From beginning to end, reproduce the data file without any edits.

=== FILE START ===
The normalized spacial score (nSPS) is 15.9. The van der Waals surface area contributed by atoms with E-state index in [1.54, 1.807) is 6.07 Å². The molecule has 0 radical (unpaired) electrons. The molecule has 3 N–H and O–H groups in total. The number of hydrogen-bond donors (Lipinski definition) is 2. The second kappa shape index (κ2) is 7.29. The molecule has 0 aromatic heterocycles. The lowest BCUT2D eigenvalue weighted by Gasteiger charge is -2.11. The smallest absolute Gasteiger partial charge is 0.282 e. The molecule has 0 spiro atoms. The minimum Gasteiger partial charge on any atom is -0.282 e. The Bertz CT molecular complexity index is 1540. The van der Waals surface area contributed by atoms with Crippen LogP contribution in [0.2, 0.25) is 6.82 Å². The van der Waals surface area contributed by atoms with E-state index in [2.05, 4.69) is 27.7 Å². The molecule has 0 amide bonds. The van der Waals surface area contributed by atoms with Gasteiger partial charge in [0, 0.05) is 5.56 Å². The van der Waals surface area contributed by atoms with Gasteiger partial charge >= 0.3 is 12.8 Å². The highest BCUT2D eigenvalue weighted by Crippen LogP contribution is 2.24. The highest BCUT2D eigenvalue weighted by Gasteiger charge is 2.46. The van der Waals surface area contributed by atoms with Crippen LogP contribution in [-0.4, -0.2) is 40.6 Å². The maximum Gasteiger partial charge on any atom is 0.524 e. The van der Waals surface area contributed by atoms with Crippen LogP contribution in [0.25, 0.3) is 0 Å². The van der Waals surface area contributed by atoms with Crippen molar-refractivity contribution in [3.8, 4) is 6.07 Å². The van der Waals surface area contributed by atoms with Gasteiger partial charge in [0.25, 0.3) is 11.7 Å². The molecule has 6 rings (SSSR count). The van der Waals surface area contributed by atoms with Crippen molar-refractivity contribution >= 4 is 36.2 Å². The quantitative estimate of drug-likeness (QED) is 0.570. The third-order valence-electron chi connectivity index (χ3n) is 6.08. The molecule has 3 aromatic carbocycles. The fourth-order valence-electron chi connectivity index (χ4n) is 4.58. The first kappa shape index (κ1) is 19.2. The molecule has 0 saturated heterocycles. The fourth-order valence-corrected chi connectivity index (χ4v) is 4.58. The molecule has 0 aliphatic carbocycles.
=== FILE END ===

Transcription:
The normalized spacial score (nSPS) is 15.9. The van der Waals surface area contributed by atoms with E-state index in [1.54, 1.807) is 6.07 Å². The molecule has 0 radical (unpaired) electrons. The molecule has 3 N–H and O–H groups in total. The number of hydrogen-bond donors (Lipinski definition) is 2. The second kappa shape index (κ2) is 7.29. The molecule has 0 aromatic heterocycles. The lowest BCUT2D eigenvalue weighted by Gasteiger charge is -2.11. The smallest absolute Gasteiger partial charge is 0.282 e. The molecule has 0 spiro atoms. The minimum Gasteiger partial charge on any atom is -0.282 e. The Bertz CT molecular complexity index is 1540. The van der Waals surface area contributed by atoms with Crippen LogP contribution in [0.2, 0.25) is 6.82 Å². The van der Waals surface area contributed by atoms with E-state index in [2.05, 4.69) is 27.7 Å². The molecule has 0 amide bonds. The van der Waals surface area contributed by atoms with Gasteiger partial charge in [0, 0.05) is 5.56 Å². The van der Waals surface area contributed by atoms with Gasteiger partial charge >= 0.3 is 12.8 Å². The highest BCUT2D eigenvalue weighted by Crippen LogP contribution is 2.24. The highest BCUT2D eigenvalue weighted by Gasteiger charge is 2.46. The van der Waals surface area contributed by atoms with Crippen LogP contribution in [-0.4, -0.2) is 40.6 Å². The maximum Gasteiger partial charge on any atom is 0.524 e. The van der Waals surface area contributed by atoms with Crippen LogP contribution in [0.25, 0.3) is 0 Å². The van der Waals surface area contributed by atoms with Crippen molar-refractivity contribution in [3.8, 4) is 6.07 Å². The van der Waals surface area contributed by atoms with Gasteiger partial charge in [0.25, 0.3) is 11.7 Å². The molecule has 6 rings (SSSR count). The van der Waals surface area contributed by atoms with Crippen molar-refractivity contribution >= 4 is 36.2 Å². The quantitative estimate of drug-likeness (QED) is 0.570. The third-order valence-electron chi connectivity index (χ3n) is 6.08. The molecule has 3 aromatic carbocycles. The fourth-order valence-electron chi connectivity index (χ4n) is 4.58. The first kappa shape index (κ1) is 19.2. The molecule has 0 saturated heterocycles. The fourth-order valence-corrected chi connectivity index (χ4v) is 4.58. The molecule has 0 aliphatic carbocycles.